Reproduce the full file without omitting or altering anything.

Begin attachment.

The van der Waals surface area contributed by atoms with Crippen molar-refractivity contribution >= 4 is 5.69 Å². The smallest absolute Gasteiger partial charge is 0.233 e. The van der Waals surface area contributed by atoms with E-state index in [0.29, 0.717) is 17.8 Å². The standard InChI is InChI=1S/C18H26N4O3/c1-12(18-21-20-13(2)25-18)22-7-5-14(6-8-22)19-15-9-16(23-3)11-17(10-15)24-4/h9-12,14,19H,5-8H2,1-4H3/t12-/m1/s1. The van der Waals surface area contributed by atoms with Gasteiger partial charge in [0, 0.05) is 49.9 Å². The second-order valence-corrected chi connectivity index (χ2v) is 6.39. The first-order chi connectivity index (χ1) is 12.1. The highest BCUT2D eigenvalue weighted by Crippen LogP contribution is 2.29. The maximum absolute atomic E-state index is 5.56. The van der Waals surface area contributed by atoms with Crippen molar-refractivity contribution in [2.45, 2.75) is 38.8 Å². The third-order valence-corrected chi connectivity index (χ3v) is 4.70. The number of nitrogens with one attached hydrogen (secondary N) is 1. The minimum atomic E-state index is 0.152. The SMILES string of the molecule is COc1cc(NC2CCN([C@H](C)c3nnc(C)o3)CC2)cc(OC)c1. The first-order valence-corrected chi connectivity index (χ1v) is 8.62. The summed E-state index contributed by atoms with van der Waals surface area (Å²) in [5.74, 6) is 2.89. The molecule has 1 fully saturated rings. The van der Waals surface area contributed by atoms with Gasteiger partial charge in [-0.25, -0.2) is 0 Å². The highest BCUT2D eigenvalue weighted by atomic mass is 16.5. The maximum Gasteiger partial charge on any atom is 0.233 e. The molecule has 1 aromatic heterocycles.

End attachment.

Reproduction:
The van der Waals surface area contributed by atoms with Crippen molar-refractivity contribution >= 4 is 5.69 Å². The smallest absolute Gasteiger partial charge is 0.233 e. The van der Waals surface area contributed by atoms with E-state index in [0.29, 0.717) is 17.8 Å². The standard InChI is InChI=1S/C18H26N4O3/c1-12(18-21-20-13(2)25-18)22-7-5-14(6-8-22)19-15-9-16(23-3)11-17(10-15)24-4/h9-12,14,19H,5-8H2,1-4H3/t12-/m1/s1. The van der Waals surface area contributed by atoms with Gasteiger partial charge in [0, 0.05) is 49.9 Å². The second-order valence-corrected chi connectivity index (χ2v) is 6.39. The first-order chi connectivity index (χ1) is 12.1. The highest BCUT2D eigenvalue weighted by Crippen LogP contribution is 2.29. The maximum absolute atomic E-state index is 5.56. The van der Waals surface area contributed by atoms with Crippen molar-refractivity contribution in [2.45, 2.75) is 38.8 Å². The third-order valence-corrected chi connectivity index (χ3v) is 4.70. The number of nitrogens with one attached hydrogen (secondary N) is 1. The minimum atomic E-state index is 0.152. The SMILES string of the molecule is COc1cc(NC2CCN([C@H](C)c3nnc(C)o3)CC2)cc(OC)c1. The first-order valence-corrected chi connectivity index (χ1v) is 8.62. The summed E-state index contributed by atoms with van der Waals surface area (Å²) in [5.74, 6) is 2.89. The molecule has 1 fully saturated rings. The van der Waals surface area contributed by atoms with Gasteiger partial charge in [-0.25, -0.2) is 0 Å². The highest BCUT2D eigenvalue weighted by atomic mass is 16.5. The maximum Gasteiger partial charge on any atom is 0.233 e. The molecule has 1 aromatic heterocycles.